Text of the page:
Many organizations don’t appropriately estimate just how much cloud real estate they’ll require, which can be a wasteful and potentially costly oversight. When optimizing cloud assets, keep in mind the old carpenter’s maxim: measure twice, cut once. In other words, carefully assessing just how large—or small—your data center must be to accommodate your workloads can spare you grief down the road. Storage volumes raise another potential issue. Because cloud providers charge based on storage provisioning, as opposed to what’s consumed, assessing just how much storage you’ll need at any given time can save costs and avoid potential headaches.

5. No zombies

In cloud terminology, a zombie is a resource that costs money without offering any real value. It could be a server spun up exclusively for testing or, more frequently, a “mystery server” that no one claims ownership for. One way to manage zombies is to simply shut them down for one week. If no one inquires why, chances are it was a zombie.

6. Lose the servers

The least expensive and easiest servers to maintain are virtual. In the server less model, the business using the system is not responsible for purchasing, renting or provisioning the servers or virtual machines upon which code runs. Under this model, resources are transparently allocated at runtime as they become available by the cloud provider. Lamda is one such model—a pure pay-as-you-go enterprise that saves costs and leaves nothing to waste.

7. Don’t stockpile your data

Keeping every single file can lead to wasted resources and big costs. Picking the right storage solution requires a tradeoff between expenditures and functionality. Storing archival data on a costly drive, for example, is clearly a waste of good resources. The cloud offers many versions of storage—from extremely fast (and thus, more expensive) to more cost-effective cold archive storage. Also important, while an organization optimizes the bulk of its IT estate, storage becomes an ever-more critical cost consideration as it proceeds to migrate and mature in the cloud.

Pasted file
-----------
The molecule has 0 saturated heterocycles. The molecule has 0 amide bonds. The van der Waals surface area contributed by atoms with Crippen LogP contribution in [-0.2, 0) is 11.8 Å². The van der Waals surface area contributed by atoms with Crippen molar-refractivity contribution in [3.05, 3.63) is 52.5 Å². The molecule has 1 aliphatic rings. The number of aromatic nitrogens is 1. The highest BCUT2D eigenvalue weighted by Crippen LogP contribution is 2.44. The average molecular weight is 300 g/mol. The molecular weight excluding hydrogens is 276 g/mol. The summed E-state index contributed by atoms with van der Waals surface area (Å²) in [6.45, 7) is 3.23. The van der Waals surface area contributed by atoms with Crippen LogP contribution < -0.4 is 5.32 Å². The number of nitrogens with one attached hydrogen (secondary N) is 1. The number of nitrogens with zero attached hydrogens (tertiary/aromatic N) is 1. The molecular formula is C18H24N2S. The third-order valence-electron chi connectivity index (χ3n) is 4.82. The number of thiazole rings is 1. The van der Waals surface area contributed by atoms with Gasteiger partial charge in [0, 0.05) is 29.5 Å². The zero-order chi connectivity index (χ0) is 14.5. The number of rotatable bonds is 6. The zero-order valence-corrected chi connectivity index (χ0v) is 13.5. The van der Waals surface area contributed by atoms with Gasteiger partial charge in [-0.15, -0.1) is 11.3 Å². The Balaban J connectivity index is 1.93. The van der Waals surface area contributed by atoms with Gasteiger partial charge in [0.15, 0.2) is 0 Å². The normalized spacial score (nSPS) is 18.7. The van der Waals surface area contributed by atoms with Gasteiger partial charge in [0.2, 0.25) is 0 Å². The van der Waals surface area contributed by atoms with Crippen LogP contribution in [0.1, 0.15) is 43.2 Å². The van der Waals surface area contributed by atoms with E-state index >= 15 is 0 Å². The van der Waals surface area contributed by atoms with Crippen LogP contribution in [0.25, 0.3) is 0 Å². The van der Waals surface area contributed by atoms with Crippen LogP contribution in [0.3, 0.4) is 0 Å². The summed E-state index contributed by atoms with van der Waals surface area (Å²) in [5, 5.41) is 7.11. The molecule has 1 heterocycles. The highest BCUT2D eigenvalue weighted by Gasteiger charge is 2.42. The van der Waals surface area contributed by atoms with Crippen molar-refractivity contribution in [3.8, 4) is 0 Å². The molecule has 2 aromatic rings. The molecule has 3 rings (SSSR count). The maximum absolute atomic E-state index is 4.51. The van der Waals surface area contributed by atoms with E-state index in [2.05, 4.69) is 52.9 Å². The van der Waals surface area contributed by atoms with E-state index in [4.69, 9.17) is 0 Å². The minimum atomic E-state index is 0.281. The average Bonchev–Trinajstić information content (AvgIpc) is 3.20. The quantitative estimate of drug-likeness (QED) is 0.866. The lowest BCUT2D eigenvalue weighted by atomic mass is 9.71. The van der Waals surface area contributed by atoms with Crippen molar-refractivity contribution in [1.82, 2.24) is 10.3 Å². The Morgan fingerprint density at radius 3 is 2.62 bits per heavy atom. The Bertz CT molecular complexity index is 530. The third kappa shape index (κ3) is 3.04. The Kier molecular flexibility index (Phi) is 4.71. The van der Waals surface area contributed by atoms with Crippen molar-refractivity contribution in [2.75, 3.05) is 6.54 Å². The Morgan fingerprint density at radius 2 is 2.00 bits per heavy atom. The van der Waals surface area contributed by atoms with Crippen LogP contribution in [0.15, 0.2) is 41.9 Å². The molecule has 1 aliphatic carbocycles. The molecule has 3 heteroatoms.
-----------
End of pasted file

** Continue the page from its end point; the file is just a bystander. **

8. Keep an eye on performance and costs

Because the cloud is a dynamic and continually evolving entity, it requires rigorous observation—nothing less than constant vigilance. An organization should react quickly if, say, it learns that expenditures have gone over limits or data is compromised. Many companies delegate a full-time resource to monitoring cloud activity.

As cloud adoption becomes mainstream, it will become increasingly critical to have a solid management strategy in place. Establishing the right cost and data management, governance and cloud optimization tools is an intelligent and proactive way to manage your IT estate, helping ensure you maximize the impact of your technology assets.


About the Author: Rodrigo Flores is managing director of Product Innovation, Architecture and Management for Accenture Cloud Platform. The Accenture Cloud Platform is a multi-cloud management platform that procures, provisions, orchestrates, manages and governs enterprise cloud resources.

Edited by Mandi Nowitz